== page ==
Opened 6 years ago

Last modified 5 years ago

## #7977 new feature request

# Optimization: Shift dropped list heads by coeffecient to prevent thunk generation

Reported by: | schyler | Owned by: | |
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Priority: | low | Milestone: | ⊥ |

Component: | Compiler | Version: | 7.4.2 |

Keywords: | Cc: | ||

Operating System: | Unknown/Multiple | Architecture: | Unknown/Multiple |

Type of failure: | Runtime performance bug | Test Case: | |

Blocked By: | Blocking: | ||

Related Tickets: | Differential Rev(s): | ||

Wiki Page: |

### Description

Consider the following snippet(s) equivalent to ([a..b] !! n), the source of (!!) and the source of drop:

normal_list :: Int -> Int normal_list n = head $ drop n [a..b] shifted_list :: Int -> Int shifted_list n = head $ drop (n-n) [(a+n)..b]

xs !! n | n < 0 = undefined [] !! _ = undefined (x:_) !! 0 = x (_:xs) !! n = xs !! (n-1)

drop n xs | n <= 0 = xs drop _ [] = [] drop n (_:xs) = drop (n-1) xs

Notice the (_:xs) matching in these functions as a result of WHNF.

In the first case, normal_list, thunks are generated for x in ({-x-}_:xs) of the target list and overhead is seen in the pattern matching/guard of n in drop.

In the second case, shifted_list, this overhead can be completely removed by adding a coefficient such that the list starts at the programmatically defined lower bound, a, plus the known fact that the head is dropped n times.

Hence, given the example above, consider:

[x * x + 3 | x <- [1..]] !! n -- versus [x * x + 3 | x <- [(1+n)..]] !! (n-n) -- which is optimized into [x * x + 3 | x <- [(n+1)..]] !! 0 -- which is effectively head [x * x + 3 | x <- [(n+1)..]]

The operation is turned from O(n) into O(1).

Consider benchmark proving GHC 7.4.2 does not make this optimization under -O2:

import Criterion.Main normal_list :: Int -> Int normal_list n = head $ drop n [1..] shifted_list :: Int -> Int shifted_list n = head $ drop (n-n) [(1+n)..] main = defaultMain [ bench "normal_list 1000" $ whnf normal_list 1000 , bench "shifted_list 1000" $ whnf shifted_list 1000 ]

C:\Users\Kyle\Desktop>ghc -O2 listco.hs [1 of 1] Compiling Main ( listco.hs, listco.o ) Linking listco.exe ... C:\Users\Kyle\Desktop>listco.exe warming up estimating clock resolution... mean is 4.644044 us (160001 iterations) found 319255 outliers among 159999 samples (199.5%) 159256 (99.5%) low severe 159999 (100.0%) high severe estimating cost of a clock call... mean is 310.3118 ns (34 iterations) benchmarking normal_list 1000 Warning: Couldn't open /dev/urandom Warning: using system clock for seed instead (quality will be lower) mean: 7.352463 us, lb 7.058339 us, ub 7.646574 us, ci 0.950 std dev: 1.478087 us, lb 1.478066 us, ub 1.478200 us, ci 0.950 variance introduced by outliers: 94.651% variance is severely inflated by outliers benchmarking shifted_list 1000 mean: 46.42819 ns, lb 45.44244 ns, ub 47.21689 ns, ci 0.950 std dev: 4.495757 ns, lb 4.035428 ns, ub 4.832396 ns, ci 0.950 variance introduced by outliers: 77.960% variance is severely inflated by outliers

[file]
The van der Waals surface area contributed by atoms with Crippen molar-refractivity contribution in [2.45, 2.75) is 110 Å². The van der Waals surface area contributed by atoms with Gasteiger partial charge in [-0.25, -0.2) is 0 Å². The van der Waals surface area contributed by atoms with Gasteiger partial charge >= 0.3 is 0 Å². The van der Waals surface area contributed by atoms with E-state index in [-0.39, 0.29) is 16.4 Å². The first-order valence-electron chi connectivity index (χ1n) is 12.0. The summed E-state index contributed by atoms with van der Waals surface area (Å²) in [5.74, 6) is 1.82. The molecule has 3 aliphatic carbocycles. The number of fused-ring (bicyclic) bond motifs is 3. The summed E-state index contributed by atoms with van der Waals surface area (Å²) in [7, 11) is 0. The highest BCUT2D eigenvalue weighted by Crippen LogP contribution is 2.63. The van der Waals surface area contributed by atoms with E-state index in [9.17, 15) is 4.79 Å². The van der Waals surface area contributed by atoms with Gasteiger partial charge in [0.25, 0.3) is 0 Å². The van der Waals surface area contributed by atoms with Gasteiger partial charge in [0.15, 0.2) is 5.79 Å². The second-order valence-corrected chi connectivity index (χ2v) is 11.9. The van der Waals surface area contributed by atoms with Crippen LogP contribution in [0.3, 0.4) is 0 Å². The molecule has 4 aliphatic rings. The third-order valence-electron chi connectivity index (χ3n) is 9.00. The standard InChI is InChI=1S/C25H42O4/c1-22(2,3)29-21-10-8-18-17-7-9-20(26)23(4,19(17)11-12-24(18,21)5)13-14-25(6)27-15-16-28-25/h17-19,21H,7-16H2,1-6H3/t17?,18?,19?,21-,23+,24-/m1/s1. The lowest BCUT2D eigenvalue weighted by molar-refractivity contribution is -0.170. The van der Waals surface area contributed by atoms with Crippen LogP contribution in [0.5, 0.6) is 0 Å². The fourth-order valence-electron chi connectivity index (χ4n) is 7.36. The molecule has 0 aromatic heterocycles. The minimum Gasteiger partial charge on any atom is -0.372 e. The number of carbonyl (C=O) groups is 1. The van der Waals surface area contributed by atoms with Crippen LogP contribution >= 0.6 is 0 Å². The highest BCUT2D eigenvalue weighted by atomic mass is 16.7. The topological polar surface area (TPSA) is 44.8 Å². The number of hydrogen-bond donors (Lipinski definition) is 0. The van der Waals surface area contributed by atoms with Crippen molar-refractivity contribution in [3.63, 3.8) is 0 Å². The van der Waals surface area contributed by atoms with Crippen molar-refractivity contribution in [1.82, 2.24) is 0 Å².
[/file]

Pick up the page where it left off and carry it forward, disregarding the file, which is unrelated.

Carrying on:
### Change History (4)

### comment:1 Changed 6 years ago by

difficulty: | → Unknown |
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### comment:2 Changed 6 years ago by

For any list produced with ranges or comprehensions using ranges, it's possible to determine the number of heads dropped. As such, it is thereby possible to perform a transformation on this list such that the operation is performed in constant time (as opposed to the current linear time).

The following Prelude functions (all containing _:xs match cases) would benefit:

- tail

- last

- length

- drop

- (!!)

The work required in heavy high-level analysis of _:xs may outweigh just writing specific rules for these transformations. One such high-level transformation is outlined in the list comprehension example in the ticket.

### comment:3 Changed 6 years ago by

difficulty: | Unknown → Difficult (2-5 days) |
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Milestone: | → _|_ |

Priority: | normal → low |

### comment:4 Changed 5 years ago by

Type of failure: | None/Unknown → Runtime performance bug |
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Not technically a "Runtime performance bug", but easier to find this way.

**Note:**See TracTickets for help on using tickets.

I believe that you are proposing adding an optimising transformation to GHC, but I don't know exactly what is the general transformation you propose. Certainly one might optimise some special cases, but are they common? Are they easy to spot in Core?